Spirituality knows no borders and Swami Rasananda Das stands testimony to this fact. Formerly known as Hyman Zuckerman, who hails from Canada, Swami Rasananda joined ‘The International Society for Krishna Consciousness’ (ISKON’s) in 1969 in Montreal and since then dedicated his life for spirituality.

As part of his association with ISKON, the Swami builds chariots for “Rath Yathras”. Till now he made 15 chariots around the world and recently made one more for the ‘Sri Jagannath Rath Yatra’, which is scheduled at Neredmet today. The procession will start from Ganesh Temple on Saturday and will conclude at Kushaiguda. Swami Rasananda will be leading the procession.

Recalling his first brush with the cause, Swami Rasananda says, “I was passing by a place and I heard chants. I stopped there listening to it and couldn’t move. I became a devotee on the spot. Bhaktivedanta Swami Prabhupada guided me a lot.”

His immense inclination towards engineering pulled him towards making chariots, though he is not a formally trained engineer. “I always had an inclination towards engineering but, I could not pursue it due to personal reasons. In my graduation, I joined ‘Sciences’ and later I studied ‘Medicine’. I was pursuing an internship in ‘Medicine’ when I heard the chants and at that point, I realised that if I became a doctor I would only heal people externally.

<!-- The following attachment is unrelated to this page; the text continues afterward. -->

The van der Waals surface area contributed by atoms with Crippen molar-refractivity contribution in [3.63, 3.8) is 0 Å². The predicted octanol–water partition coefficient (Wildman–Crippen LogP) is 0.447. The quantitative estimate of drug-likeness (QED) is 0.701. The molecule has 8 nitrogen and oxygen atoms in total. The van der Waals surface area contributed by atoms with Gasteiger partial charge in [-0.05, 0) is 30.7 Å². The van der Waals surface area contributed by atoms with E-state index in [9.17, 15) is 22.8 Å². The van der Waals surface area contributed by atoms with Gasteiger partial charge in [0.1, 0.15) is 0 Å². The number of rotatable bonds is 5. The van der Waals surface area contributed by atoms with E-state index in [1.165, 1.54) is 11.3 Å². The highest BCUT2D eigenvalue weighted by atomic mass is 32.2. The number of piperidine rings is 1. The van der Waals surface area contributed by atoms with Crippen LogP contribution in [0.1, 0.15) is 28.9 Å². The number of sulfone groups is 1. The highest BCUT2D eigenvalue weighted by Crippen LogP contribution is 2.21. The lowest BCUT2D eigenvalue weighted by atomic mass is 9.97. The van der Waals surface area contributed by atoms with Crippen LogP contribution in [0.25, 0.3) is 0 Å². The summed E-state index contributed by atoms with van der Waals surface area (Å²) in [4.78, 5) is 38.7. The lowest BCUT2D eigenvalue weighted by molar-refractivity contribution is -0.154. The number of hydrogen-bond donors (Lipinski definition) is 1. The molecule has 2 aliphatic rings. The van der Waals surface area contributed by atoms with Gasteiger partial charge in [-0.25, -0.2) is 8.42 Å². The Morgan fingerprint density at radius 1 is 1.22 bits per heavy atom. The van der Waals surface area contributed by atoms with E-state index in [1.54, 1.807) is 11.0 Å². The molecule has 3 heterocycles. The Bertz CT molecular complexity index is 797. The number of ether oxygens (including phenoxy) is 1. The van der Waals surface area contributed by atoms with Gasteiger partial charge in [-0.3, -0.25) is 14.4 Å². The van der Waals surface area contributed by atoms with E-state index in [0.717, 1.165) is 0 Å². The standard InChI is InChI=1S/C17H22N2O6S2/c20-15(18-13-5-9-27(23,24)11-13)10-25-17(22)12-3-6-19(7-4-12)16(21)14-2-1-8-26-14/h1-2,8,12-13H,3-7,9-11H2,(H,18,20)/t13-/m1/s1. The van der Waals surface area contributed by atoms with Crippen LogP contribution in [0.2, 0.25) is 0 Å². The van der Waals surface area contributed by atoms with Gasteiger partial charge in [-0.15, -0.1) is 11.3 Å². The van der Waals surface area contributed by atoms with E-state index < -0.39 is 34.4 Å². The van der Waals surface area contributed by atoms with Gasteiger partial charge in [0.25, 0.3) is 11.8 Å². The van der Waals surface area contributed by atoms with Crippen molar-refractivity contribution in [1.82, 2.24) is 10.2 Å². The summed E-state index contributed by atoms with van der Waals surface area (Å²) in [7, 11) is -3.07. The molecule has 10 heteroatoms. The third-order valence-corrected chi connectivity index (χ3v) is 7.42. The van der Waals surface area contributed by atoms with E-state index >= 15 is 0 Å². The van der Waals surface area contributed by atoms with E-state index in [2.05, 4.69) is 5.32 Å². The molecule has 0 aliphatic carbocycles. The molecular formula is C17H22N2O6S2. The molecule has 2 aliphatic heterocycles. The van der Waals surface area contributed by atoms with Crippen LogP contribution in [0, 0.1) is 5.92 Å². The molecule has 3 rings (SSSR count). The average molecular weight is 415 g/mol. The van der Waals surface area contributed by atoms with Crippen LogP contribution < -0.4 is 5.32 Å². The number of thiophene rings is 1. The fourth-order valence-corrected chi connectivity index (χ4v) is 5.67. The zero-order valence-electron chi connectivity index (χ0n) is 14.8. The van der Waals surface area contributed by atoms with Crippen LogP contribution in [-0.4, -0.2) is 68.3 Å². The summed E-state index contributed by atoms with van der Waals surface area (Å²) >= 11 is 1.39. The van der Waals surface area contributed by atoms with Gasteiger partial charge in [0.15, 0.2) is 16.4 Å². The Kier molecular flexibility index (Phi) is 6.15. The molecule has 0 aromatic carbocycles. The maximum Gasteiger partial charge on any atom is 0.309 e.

However, if I joined the movement, I could heal their soul,” shares Swami Rasananda. “After joining ISKON, I took some formal training in engineering,” he adds. Swami Rasananda visited many institutions of the organisation pan world and across the nation. He first visited Hyderabad in 1975 and stayed for a couple of years finally settling in the city in 2006.

Giving details about the chariot for the ‘Sri Jagannath Rath Yatra’, the Swami says, “It took me a bit longer to construct the chariot this time. I am 73-years-old now and building a 25-tonne structure needs a lot of money. So raising money for the same and things like that took this much time.”
The chariot is 26 ft tall; 9 ft wide and 18 ft long and it weighs 21 tonnes. Rasananda follows Puri (Jagannath Temple, Puri, Odisha) style design for his chariots; he wrote a manual on designing the opulent chariots as well.

“I looked up a number of books of Indian Temple architecture and liked the Puri style. Of course, South Indian architecture is authentic and traditional; however, it is stagnate and has not evolved. Whereas in Puri, it is dynamic,” he opines. Swami Rasananda’s zeal for spirituality is infectious and is mirrored in his followers and the people around him.

“My follower, G Anand helped me a lot in building the chariot for the Rath Yatra. Although, we have been working on it for five years, in essence we put in work summing up to three to four months. When it comes to materials, we ask shopkeepers to donate it to us instead of selling it. Many people came forward and helped us in completing the chariot,” he concludes.

By Navin Pivhal